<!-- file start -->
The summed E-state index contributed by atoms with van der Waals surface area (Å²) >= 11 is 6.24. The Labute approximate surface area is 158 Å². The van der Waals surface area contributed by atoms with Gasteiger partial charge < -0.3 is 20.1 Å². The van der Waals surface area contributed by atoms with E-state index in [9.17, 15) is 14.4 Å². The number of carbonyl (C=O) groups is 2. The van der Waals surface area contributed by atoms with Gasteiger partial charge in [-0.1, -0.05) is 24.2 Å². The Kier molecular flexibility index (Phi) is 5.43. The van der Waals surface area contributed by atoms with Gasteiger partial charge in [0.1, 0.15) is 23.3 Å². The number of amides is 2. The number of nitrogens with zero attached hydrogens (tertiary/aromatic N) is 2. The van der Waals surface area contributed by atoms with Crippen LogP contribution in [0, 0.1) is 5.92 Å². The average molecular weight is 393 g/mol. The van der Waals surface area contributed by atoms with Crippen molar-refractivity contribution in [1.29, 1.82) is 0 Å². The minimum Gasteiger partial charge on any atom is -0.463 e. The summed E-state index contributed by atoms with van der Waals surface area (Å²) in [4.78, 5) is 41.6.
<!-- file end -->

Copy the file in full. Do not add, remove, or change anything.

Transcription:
The summed E-state index contributed by atoms with van der Waals surface area (Å²) >= 11 is 6.24. The Labute approximate surface area is 158 Å². The van der Waals surface area contributed by atoms with Gasteiger partial charge < -0.3 is 20.1 Å². The van der Waals surface area contributed by atoms with E-state index in [9.17, 15) is 14.4 Å². The number of carbonyl (C=O) groups is 2. The van der Waals surface area contributed by atoms with Gasteiger partial charge in [-0.1, -0.05) is 24.2 Å². The Kier molecular flexibility index (Phi) is 5.43. The van der Waals surface area contributed by atoms with Gasteiger partial charge in [0.1, 0.15) is 23.3 Å². The number of amides is 2. The number of nitrogens with zero attached hydrogens (tertiary/aromatic N) is 2. The van der Waals surface area contributed by atoms with Crippen LogP contribution in [0, 0.1) is 5.92 Å². The average molecular weight is 393 g/mol. The van der Waals surface area contributed by atoms with Crippen molar-refractivity contribution in [1.29, 1.82) is 0 Å². The minimum Gasteiger partial charge on any atom is -0.463 e. The summed E-state index contributed by atoms with van der Waals surface area (Å²) in [4.78, 5) is 41.6.